(Washington Post) —
Before embarking on a bruising battle over spending priorities, lawmakers might want to re-read the Standard & Poor’s report on why it reduced the nation’s debt rating after the 2011 deal that ended the last conflict over the debt ceiling. The report offered two key reasons:
1. “The downgrade reflects our opinion that the fiscal consolidation plan that Congress and the Administration recently agreed to falls short of what, in our view, would be necessary to stabilize the government’s medium-term debt dynamics.”
2. “More broadly, the downgrade reflects our view that the effectiveness, stability, and predictability of American policymaking and political institutions have weakened at a time of ongoing fiscal and economic challenges to a degree more than we envisioned when we assigned a negative outlook to the rating on April 18, 2011.”
As part of its analysis, S&P assumed Republicans in Congress would never agree to raise taxes, but that actually happened as part of the “fiscal cliff’ negotiations. But S&P was also worried Congress would not fulfill the second half of promised spending cuts —and those have now been deferred for two months.
In any case, S&P was clearly looking for more signs of cooperation on restraining the debt — not confrontation.
As a refresher course, let’s look anew at the sources
While polls indicate that many Americans continue to believe that foreign aid is a large part of government spending, it actually constitutes less than 1 percent of the budget. And, no, the deficit can’t be eliminated by just cracking down on “waste, fraud and abuse.”
So where does the debt come from? Much of it comes from promises made to keep paying Social Security and Medicare. The programs annually funded by Congress generally have become a smaller share of the U.S. economy, even with funding two wars.
(An aside: The national debt is made up of publicly held debt and money that the government owes to itself. Boehner’s $16 trillion number is this “gross debt” figure. About $11.5 trillion is public debt and the rest comes from bonds held by Social Security, Medicare and other trust funds. You can have an endless debate about whether these bonds are real or not but ultimately these are obligations that must be paid with either new debt or general government funds, thus taking away from other programs. Using the White House’s historical budget tables, let’s look at what has happened to the growth of the debt under various presidents — both the overall debt and the debt that government owes to itself. The figures are for the end of each presidential term, except for Obama. The figure for Obama is as of Jan. 2, based on the Treasury’s debt-to-the-penny website.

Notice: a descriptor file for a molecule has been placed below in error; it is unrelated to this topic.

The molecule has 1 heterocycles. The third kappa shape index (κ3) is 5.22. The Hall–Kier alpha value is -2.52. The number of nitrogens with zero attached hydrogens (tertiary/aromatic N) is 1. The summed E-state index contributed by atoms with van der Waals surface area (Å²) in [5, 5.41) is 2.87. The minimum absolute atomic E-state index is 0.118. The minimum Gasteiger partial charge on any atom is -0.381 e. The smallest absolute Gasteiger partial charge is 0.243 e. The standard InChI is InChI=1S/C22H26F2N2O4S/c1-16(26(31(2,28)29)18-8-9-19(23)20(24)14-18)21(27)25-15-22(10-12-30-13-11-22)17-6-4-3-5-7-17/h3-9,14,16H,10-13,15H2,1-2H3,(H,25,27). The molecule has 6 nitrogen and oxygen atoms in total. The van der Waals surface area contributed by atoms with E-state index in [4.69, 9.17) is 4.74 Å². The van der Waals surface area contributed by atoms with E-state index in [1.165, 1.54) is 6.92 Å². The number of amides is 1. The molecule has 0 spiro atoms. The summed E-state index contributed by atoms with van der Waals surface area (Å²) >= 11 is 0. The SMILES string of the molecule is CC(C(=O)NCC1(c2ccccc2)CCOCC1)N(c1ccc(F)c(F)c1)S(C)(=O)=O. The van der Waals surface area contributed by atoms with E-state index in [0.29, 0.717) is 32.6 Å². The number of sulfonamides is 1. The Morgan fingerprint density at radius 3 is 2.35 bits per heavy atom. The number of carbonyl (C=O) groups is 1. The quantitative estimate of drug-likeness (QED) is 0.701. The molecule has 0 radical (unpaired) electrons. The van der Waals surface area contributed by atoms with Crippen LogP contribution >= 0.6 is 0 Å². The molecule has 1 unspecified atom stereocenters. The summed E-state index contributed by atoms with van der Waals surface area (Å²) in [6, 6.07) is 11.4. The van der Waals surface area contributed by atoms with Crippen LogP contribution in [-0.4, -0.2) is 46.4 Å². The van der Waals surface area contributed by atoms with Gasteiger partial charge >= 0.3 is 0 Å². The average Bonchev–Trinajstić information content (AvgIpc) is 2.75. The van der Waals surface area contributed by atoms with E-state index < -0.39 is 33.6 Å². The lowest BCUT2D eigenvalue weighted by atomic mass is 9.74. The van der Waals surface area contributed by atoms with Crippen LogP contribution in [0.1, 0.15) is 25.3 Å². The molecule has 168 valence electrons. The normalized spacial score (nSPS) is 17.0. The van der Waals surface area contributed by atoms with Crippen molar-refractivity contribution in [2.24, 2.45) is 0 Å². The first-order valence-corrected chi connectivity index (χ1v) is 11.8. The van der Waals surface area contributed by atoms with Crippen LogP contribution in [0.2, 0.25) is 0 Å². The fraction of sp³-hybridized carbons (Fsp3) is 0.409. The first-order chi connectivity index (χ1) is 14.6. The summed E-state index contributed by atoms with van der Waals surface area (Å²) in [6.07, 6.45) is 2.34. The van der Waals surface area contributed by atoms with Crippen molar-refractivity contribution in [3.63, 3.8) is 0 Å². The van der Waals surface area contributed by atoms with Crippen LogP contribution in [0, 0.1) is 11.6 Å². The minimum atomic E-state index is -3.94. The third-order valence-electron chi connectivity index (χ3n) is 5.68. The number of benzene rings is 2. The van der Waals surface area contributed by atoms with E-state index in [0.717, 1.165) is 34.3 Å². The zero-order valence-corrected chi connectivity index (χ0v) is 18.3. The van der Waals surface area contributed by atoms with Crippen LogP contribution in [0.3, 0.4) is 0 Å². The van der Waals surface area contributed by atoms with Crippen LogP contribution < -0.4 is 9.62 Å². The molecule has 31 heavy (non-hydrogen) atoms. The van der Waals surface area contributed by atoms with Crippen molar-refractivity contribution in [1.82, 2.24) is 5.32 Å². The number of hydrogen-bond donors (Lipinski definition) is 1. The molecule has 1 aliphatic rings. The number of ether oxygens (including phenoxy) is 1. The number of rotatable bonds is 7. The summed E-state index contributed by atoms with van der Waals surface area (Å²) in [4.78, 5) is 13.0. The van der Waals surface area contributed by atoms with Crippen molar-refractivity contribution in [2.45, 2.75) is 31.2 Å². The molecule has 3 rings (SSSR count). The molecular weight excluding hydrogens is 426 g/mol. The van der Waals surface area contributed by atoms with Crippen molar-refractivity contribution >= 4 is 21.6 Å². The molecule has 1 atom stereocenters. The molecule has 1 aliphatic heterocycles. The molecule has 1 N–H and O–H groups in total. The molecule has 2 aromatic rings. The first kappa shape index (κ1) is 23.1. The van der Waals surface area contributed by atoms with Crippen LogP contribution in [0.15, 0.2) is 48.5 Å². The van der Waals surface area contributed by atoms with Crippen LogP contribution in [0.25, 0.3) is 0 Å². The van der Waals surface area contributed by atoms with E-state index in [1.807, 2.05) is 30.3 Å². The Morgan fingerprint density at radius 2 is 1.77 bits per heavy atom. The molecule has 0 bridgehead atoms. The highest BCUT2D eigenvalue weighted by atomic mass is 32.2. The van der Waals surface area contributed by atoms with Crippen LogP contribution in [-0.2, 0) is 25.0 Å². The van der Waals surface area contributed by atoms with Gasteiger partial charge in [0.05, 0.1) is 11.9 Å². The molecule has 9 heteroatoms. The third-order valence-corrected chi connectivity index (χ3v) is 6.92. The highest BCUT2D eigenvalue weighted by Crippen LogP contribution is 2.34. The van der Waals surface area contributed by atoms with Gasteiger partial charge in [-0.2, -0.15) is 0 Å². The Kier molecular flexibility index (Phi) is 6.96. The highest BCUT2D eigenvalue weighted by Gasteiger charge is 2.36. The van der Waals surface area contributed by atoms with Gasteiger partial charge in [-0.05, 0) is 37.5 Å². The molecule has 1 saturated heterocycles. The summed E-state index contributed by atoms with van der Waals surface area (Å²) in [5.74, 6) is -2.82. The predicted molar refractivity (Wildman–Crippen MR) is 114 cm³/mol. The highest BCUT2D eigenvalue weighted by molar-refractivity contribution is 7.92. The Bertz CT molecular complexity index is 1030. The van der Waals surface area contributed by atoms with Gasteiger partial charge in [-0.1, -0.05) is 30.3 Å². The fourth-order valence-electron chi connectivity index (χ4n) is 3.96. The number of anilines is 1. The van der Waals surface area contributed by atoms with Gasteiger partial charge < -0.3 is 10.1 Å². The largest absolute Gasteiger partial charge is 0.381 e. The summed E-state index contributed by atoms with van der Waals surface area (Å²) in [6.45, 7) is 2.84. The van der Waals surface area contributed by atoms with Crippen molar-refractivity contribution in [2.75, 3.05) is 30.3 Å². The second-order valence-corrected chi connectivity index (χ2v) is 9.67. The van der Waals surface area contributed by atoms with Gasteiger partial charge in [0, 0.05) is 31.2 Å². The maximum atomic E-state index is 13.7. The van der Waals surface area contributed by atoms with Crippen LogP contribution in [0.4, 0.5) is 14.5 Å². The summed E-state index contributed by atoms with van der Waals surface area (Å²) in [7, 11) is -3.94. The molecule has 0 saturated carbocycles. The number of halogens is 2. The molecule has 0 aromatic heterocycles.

Before Reagan: Size of gross debt: $1 trillion; Federal account debt:
Ronald Reagan: Size of gross debt $2.9 trillion; Federal account debt:
George H.W. Bush: Size of gross debt $4 trillion; Federal account debt:
Bill Clinton: Size of gross debt $5.6 trillion; Federal account debt: $2.2 trillion.
George W. Bush: Size of gross debt: $10.6 trillion; Federal account debt: $4.3 trillion.
Barack Obama: Size of gross debt: $16.4 trillion; Federal account debt: $4.9 trillion.
While raw numbers are interesting, the more telling statistic is when debt is expressed as a percentage of the overall economy (gross domestic product). We’ve rounded the numbers to keep it simple.
Before Reagan: Size of gross debt: 33 percent; Federal account debt:
Ronald Reagan: Size of gross debt: 53 percent; Federal account debt:
George H.W. Bush: Size of gross debt: 64 percent; Federal account debt:
Bill Clinton: Size of gross debt: 56.5 percent; Federal account debt: 24 percent
George W. Bush: Size of gross debt: 77 percent; Federal account debt:
Barack Obama: Size of gross debt: 105 percent; Federal account debt:
The data show that the growth of the debt in the last three decades certainly has been a bipartisan enterprise, with only Clinton reducing debt as a percentage of the U.S. economy. But even then, debt owed to Social Security, Medicare and the like kept climbing as a share of the U.S. economy.
Moreover, an increasingly large portion of the debt is money that the government owes to itself because of borrowing from large entitlement programs such as Social Security and the Medicare. That’s because the money spent on discretionary programs has generally declined, as a share of the economy, while spending on mandatory programs has soared.
In fact, the debt owed to entitlement programs is now almost as large a share of the economy as all U.S. government debt before Ronald Reagan became president.
Willie Sutton once supposedly said he robbed banks because “that’s where the money is.” By the numbers, some restraint on the growth of entitlements will be needed in order to control the growth of the national debt.